Barrie Winsor, also gave it 'the nod' when he acquired the coin at the R.B.A. Auction on behalf of the even more famous Quartermaster Collection.

In more than twenty years of trading, Winsor had not seen finer.

1871 - and what a year it was. Victoria continued to maintain its edge over N.S.W for population with 730,198 inhabitants. N.S.W. recorded 502,998. Queensland had forged ahead to 120,104 inhabitants but boasted the production of 3,494,000 kg of cotton. South Australia became the first colony to allow a man to marry his deceased wife's sister and that venerated institution, the R.S.P.C.A. was established in Melbourne.

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1880 Sydney Mint Half Sovereign YH Shield Choice Unc obv

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Coin: 1880 Half Sovereign, Sydney Mint

Quality: Choice Uncirculated

Price: $ 47,000

This 1880 Half Sovereign was struck at the Sydney Mint and depicts the Young Head portrait designed by William Wyon and the Shield design created by Jean Baptiste Merlen.

From 1871 until 1879, the Sydney Mint enjoyed robust half sovereign production issuing more than 1 million coins.

A new decade dawned and in 1880, the Sydney Mint experienced a dramatic drop in half sovereign production, issuing only 80,000 coins.

 

 

 

1880 Sydney Mint Half Sovereign YH Shield Choice Unc rev

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That's a bonus for collectors.

The affect today is that in any condition, the 1880 Sydney Mint Half Sovereign is a rare coin.

But it is excruciatingly rare in the Choice Uncirculated quality offered here.

1880 - and what a year it was. The Chinese found gold at the Margaret River, Northern Territory in 1880, encouraging massive migration. Who hasn't eaten a 'Cherry Ripe' or a 'Freddo Frog'. We pay respects to Macpherson Robertson, founder of the MacRobertson confectionery company, that began making confectionery in Fitzroy, Melbourne in 1880.

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1882 Sydney Mint Half Sovereign YH Shield Brilliant Unc obv

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Coin: 1882 Half Sovereign, Sydney Mint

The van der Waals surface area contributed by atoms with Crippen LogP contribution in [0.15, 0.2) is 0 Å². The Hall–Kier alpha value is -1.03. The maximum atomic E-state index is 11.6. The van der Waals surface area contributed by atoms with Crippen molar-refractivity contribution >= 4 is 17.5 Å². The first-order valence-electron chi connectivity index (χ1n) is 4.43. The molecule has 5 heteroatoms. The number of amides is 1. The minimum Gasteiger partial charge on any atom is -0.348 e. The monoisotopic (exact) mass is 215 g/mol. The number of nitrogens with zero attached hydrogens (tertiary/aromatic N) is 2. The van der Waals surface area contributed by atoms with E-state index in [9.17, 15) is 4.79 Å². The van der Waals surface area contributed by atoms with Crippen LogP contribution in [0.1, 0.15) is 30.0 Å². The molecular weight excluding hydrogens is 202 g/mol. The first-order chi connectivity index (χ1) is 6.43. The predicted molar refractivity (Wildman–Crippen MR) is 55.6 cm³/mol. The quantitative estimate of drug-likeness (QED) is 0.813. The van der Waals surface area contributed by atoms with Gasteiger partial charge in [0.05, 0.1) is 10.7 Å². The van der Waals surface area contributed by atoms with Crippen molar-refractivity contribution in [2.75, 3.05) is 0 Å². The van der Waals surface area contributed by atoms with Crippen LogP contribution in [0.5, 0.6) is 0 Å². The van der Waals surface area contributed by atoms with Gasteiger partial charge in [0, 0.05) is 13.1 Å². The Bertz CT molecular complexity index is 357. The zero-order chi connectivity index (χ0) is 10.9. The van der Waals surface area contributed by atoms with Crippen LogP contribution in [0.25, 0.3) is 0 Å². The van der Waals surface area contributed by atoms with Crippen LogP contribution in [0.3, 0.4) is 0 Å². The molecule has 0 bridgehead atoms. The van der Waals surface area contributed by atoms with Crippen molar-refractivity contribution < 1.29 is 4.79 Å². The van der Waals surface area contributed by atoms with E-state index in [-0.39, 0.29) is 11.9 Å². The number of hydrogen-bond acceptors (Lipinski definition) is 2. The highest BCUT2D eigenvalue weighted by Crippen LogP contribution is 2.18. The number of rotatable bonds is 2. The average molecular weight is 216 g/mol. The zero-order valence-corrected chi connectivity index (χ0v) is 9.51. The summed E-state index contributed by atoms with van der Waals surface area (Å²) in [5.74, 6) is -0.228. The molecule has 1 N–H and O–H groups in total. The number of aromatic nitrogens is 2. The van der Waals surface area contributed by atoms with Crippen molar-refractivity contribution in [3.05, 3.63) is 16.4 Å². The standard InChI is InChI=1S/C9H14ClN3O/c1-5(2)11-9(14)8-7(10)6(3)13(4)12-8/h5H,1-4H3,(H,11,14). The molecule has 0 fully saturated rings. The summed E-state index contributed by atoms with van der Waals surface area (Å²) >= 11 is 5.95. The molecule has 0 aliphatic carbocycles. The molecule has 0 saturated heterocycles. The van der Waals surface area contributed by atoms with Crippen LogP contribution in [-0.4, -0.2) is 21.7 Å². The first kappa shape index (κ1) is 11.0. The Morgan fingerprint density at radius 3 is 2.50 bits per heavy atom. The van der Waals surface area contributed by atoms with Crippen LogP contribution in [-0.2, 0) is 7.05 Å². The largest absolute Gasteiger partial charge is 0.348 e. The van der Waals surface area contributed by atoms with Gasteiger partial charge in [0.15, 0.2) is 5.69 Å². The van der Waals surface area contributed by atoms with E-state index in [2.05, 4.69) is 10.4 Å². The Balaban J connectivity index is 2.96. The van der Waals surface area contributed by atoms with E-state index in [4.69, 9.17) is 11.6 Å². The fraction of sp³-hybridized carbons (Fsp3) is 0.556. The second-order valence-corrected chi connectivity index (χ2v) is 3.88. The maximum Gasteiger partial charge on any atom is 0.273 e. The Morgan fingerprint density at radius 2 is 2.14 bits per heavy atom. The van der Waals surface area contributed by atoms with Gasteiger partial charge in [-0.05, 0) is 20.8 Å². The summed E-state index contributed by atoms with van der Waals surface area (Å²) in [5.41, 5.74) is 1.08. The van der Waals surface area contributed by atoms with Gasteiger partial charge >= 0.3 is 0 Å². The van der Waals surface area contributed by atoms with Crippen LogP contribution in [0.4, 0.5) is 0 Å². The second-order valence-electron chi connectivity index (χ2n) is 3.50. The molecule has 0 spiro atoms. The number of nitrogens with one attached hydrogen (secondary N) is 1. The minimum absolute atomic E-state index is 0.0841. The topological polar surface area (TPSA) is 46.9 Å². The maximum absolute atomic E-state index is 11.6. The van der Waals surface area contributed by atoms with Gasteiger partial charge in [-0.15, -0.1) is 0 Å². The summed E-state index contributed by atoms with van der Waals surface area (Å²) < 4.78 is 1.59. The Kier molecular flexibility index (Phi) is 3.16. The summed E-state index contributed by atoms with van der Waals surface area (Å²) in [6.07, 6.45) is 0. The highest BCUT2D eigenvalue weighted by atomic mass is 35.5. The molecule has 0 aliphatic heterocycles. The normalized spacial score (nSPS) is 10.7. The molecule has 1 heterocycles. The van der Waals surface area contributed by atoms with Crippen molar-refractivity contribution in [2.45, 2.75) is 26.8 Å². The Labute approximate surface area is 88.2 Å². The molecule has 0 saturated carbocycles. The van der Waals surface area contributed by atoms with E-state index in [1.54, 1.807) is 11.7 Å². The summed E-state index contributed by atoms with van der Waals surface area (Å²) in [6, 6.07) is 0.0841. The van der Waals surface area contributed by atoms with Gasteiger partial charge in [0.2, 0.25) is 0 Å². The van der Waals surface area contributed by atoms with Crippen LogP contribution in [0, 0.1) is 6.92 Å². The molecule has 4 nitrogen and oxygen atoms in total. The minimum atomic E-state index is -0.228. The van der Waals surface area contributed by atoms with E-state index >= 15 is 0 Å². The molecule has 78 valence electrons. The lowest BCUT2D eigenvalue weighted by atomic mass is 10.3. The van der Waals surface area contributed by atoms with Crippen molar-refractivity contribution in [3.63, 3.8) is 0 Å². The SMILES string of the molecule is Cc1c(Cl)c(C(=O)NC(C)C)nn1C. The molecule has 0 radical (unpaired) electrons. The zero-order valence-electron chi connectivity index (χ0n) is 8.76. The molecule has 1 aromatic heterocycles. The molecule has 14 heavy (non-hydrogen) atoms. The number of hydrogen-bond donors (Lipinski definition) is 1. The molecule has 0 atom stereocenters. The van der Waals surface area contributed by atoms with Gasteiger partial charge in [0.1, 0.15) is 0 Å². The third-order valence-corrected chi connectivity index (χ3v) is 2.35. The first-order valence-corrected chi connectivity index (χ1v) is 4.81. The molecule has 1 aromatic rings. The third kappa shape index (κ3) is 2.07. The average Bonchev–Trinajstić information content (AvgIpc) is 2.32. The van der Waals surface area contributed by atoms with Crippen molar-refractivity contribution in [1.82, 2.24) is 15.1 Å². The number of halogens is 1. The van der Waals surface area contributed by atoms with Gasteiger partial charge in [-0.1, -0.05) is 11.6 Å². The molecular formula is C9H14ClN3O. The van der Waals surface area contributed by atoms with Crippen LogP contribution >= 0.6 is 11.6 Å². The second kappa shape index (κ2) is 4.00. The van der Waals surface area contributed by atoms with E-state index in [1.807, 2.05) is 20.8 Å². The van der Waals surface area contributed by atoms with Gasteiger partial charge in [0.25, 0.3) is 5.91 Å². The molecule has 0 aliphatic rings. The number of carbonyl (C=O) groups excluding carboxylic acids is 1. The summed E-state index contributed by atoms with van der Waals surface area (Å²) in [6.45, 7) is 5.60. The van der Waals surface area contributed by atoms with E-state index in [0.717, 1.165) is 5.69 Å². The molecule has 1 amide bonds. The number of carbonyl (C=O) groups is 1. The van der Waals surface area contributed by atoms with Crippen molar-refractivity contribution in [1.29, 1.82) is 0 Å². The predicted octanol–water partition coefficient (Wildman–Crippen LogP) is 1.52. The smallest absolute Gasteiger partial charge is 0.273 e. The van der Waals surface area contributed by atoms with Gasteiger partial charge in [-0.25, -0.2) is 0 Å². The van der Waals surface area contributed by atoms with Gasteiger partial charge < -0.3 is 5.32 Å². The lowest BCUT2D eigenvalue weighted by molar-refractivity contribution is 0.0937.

Quality: Choice Uncirculated

Price: $60,000

Dealers and collectors alike know the 'rare' dates in the Australian coin series and can reel them off at the drop of a hat. 

And the 1882 Half Sovereign struck at the Sydney Mint has always been regarded as an icon of the Australian Young Head Half Sovereign series. The coin is excruciatingly rare.

 

1882 Sydney Mint Half Sovereign YH Shield Brilliant Unc rev

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The mintage for that year was a mere 52,000 coins. A clear explanation on its rarity out in the market place.

Particularly when you consider that one year later, in 1883, the Sydney Mint issued 220,000 half sovereigns.

This coin was acquired from London coin company, Knightsbridge coins, one of the most widely connected numismatic dealers in the UK, U.S. and Europe. And a gold coin specialist.

Sold to Barrie Winsor, it was then acquired by the  Quartermaster Collection.

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1887 Melbourne Mint Half Sovereign YH Shield Choice Unc obv

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1887 Melbourne Mint Young Head Shield Half Sovereign

Choice Uncirculated

$72,000

Barrie Winsor had the privilege, and pleasure, of cataloguing the Reserve Bank of Australia inventory that was sold by Australian Coin Auctions in 2005.

Right from the outset he had this coin pegged as one of the absolute finest of one of the key coins in the Australian half sovereign series.

Winsor fought off serious bidding at the auction to acquire the coin for collector Tom Hadley for inclusion in the Quartermaster collection.  

 

1887 Melbourne Mint Half Sovereign YH Shield Choice Unc rev

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While the recorded half sovereign output from the Melbourne Mint in 1887 is 64,000, that figure includes two portraits and thus two different designs.

The first design featured the young head portrait of Queen Victoria, with the date ‘1887’ depicted on the obverse.

The industry acknowledges that only a minuscule number of young head half sovereigns were issued in 1887, the suggested mintage a mere 10,000. A clear explanation of its rarity out in the market place.